Illustration: Aïda Amer/Axios
More money will be spent on advertising this election cycle than any previous midterm cycle, according to the Center for Responsive Politics (CRP), which powers the election data website, OpenSecrets. While final tallies are still coming in, "it's safe to say that this is a new midterm record," says Andrew Mayersohn, Committees Researcher at CRP.
Why it matters: More competitive races, a more radicalized political environment and a new midterm election with massive ramifications for the next decade due to gerrymandering have pushed campaigns and donors who support them to empty their wallets.
"Money was no object this cycle."— Steve Passwaiter, VP of political advertising at Kantar Media/CMAG, an ad measurement firm
The bigger picture: Estimates vary for total ad spend because there no group tracks every single medium, but ad spend for individual ad mediums are way up from years past.
- Estimates for TV and radio alone are around $3.27 billion, according to Advertising Analytics. While estimates for digital ad spend come in at roughly $900 million, according to Kantar Media/CMAG.
- For comparison, local TV dollars have nearly eclipsed local TV dollars spent in 2016's presidential cycle. And since the 2014 midterm election, local cable TV spend nearly doubled and digital spend nearly tripled.
The big spenders: Not surprisingly, the biggest spenders on both sides were the biggest political action committees (PACs), like Priorities USA and House Majority PAC on the left, Congressional Leadership Fund and Senate Leadership Fund on the right, as well as the Democratic Congressional Campaign Committee and the National Republican Congressional Committee.
The messaging: Republicans and Democrats have each homed in on two major issues in an effort to get voters to the polls.
- For Democrats, "There's been a lot of message discipline this time around particularly around health care and the cost of prescription drugs, hikes in premiums, and preexisting conditions," says Passwaiter.
- For Republicans, "Trump has moved immigration into almost a parity with healthcare," says Zac Moffatt, Founder and CEO of Targeted Victory, a digital marketing firm that works primarily with conservatives. "From an execution perspective, Republicans are embracing the President in their marketing."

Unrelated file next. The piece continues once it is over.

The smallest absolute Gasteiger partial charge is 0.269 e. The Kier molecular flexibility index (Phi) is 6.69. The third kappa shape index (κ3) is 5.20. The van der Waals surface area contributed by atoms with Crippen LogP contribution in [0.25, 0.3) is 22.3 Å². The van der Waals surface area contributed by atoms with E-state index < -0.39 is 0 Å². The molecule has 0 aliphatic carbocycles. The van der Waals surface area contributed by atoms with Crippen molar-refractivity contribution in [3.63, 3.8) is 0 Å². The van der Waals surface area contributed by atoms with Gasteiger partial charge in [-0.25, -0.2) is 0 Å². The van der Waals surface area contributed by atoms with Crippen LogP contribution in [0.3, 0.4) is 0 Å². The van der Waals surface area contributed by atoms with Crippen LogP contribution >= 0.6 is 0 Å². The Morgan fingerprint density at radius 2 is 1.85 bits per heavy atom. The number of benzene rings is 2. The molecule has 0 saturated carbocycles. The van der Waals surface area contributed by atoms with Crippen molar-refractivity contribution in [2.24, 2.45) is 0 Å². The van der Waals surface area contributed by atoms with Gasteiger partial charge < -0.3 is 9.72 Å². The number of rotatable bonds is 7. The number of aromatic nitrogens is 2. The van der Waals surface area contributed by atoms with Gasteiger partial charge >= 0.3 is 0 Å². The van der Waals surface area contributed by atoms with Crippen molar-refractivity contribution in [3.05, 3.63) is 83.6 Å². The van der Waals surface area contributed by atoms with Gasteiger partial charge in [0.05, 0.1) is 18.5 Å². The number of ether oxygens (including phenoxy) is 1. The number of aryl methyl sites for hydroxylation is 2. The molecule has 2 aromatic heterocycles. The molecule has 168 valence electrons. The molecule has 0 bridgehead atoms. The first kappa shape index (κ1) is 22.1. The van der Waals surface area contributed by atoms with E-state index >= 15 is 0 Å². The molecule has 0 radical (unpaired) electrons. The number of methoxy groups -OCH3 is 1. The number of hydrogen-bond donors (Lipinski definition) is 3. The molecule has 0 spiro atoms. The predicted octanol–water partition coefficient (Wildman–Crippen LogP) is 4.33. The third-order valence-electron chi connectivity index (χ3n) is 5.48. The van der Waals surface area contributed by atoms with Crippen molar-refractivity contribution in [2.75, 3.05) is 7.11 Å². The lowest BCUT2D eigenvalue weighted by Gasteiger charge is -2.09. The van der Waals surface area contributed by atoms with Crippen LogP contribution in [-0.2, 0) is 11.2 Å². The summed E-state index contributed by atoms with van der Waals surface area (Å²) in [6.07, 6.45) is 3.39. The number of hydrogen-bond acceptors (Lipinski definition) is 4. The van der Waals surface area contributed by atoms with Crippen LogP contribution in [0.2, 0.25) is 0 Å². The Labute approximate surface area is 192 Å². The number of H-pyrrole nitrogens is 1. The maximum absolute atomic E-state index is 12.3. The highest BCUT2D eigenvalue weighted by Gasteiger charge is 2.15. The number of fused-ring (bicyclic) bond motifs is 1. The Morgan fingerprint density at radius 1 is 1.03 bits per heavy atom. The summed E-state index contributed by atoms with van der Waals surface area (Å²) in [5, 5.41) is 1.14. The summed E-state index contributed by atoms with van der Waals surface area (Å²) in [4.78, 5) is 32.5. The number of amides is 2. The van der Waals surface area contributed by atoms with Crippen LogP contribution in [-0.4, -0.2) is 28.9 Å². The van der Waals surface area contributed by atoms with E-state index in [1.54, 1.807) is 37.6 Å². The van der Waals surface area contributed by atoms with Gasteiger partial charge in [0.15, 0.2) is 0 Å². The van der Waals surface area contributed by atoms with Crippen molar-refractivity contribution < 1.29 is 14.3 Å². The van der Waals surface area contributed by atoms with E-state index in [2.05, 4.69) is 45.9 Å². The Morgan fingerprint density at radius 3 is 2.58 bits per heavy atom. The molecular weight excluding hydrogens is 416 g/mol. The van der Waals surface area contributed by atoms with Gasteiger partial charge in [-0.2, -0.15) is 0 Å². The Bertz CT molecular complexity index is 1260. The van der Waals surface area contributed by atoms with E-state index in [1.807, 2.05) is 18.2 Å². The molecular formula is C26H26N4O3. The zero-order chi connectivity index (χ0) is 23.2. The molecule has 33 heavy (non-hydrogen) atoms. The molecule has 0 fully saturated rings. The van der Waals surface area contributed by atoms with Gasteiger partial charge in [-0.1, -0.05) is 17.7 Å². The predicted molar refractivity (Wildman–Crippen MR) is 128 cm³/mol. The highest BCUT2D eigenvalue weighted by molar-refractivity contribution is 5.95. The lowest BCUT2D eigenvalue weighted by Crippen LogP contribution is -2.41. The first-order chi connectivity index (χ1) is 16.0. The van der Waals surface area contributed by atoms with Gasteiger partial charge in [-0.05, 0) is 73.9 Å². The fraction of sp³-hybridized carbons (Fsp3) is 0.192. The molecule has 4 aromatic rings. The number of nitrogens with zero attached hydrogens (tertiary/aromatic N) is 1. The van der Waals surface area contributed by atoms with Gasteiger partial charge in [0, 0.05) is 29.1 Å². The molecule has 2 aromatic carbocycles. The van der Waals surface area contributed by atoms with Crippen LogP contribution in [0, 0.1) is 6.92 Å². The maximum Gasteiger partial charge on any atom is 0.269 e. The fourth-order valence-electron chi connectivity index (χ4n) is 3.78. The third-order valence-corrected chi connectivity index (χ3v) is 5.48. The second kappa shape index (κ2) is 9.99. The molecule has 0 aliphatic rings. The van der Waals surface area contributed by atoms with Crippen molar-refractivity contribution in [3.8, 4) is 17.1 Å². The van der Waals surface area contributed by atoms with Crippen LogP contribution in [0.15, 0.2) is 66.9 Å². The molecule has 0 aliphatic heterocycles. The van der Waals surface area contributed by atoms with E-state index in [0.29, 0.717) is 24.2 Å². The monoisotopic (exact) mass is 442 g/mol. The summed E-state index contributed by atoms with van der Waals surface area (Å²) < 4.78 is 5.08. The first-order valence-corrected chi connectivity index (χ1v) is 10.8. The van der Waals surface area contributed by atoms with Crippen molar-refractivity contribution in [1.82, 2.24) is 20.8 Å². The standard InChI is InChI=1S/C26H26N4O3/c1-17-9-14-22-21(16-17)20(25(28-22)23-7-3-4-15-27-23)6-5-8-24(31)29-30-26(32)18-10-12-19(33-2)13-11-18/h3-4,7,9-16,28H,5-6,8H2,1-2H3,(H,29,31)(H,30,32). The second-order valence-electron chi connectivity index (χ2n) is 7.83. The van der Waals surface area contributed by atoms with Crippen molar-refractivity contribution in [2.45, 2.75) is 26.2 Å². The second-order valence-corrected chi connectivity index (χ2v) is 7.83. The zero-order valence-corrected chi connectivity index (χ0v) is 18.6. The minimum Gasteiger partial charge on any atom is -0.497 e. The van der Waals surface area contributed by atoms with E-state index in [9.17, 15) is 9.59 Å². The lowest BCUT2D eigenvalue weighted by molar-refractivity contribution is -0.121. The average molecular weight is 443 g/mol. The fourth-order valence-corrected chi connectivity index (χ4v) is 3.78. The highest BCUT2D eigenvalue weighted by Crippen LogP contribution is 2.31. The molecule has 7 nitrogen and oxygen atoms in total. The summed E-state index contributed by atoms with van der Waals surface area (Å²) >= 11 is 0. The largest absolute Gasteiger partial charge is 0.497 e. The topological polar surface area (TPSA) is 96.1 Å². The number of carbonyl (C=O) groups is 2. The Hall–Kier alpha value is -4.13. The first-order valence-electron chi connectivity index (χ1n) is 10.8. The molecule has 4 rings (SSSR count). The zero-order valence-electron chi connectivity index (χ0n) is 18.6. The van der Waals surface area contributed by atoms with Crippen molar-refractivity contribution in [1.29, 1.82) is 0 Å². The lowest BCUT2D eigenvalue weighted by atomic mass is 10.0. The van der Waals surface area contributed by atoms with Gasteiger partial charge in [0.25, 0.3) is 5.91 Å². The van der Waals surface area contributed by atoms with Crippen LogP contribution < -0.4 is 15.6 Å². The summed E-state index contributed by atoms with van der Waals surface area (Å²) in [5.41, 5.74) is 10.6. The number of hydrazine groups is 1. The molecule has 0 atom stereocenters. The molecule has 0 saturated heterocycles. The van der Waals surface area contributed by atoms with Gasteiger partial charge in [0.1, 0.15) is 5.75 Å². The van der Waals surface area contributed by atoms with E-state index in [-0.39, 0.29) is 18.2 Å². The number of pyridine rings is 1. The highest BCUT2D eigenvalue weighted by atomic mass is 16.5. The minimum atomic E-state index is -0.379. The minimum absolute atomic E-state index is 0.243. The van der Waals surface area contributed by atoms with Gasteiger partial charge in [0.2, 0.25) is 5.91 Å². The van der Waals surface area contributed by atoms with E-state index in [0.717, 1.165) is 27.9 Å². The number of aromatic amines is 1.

Between the lines: Despite two years of bad press around election meddling and fake news, Google and Facebook, the world's two biggest automated marketing platforms, continue to rake in millions in political ads, due in large part to their ability efficiently target different groups of voters with different messages.
"Brand safety in political advertising has been an issue we've faced since 2012. For us, that question has been asked and answered ... Data safety is the new brand safety. It's important to make sure that data targeting in a platform actually contains the people and voters it claims to reach”— Mike Schneider, Partner at Bully Pulpit Interactive
By the numbers: An October study by New York University that looked at a sample of ads purchased in September found that advertisers representing federal candidates were able to reach voters for pennies — particular on Facebook, which afforded campaigns the opportunity to run hundreds of experiments around which ads worked best.
While this isn't a totally new concept, (the Trump campaign touted this in 2016), the study shows that it was utilized by candidates in more localized elections this cycle.
- Average cost per impression: $.007 on Facebook, $.005 on Google and $.015 on Twitter.
- Average spending per ad: $153-$600 on Facebook, $1,800 on Google and $265 on Twitter.
- Average impression per ad: 1,100-4,800 on Facebook, 6,300 on Google and 86 on Twitter.
"We're a seeing about a 25% increase in programmatic allocations this cycle compared to 2016."— Grace Briscoe, VP of candidates and causes at Centro, a digital ad placement firm that works with hundreds of campaigns across the country
The bottom line: With more money to spend than some of the biggest corporations on advertising, political campaigns will stop at nothing to get voters to the ballots.
"It's as difficult for a candidate that needs to win an election to pass up the opportunity of advertising on these platforms as it is for companies like Procter & Gamble, Unilever or General Motors to target consumers."— Steve Passwaiter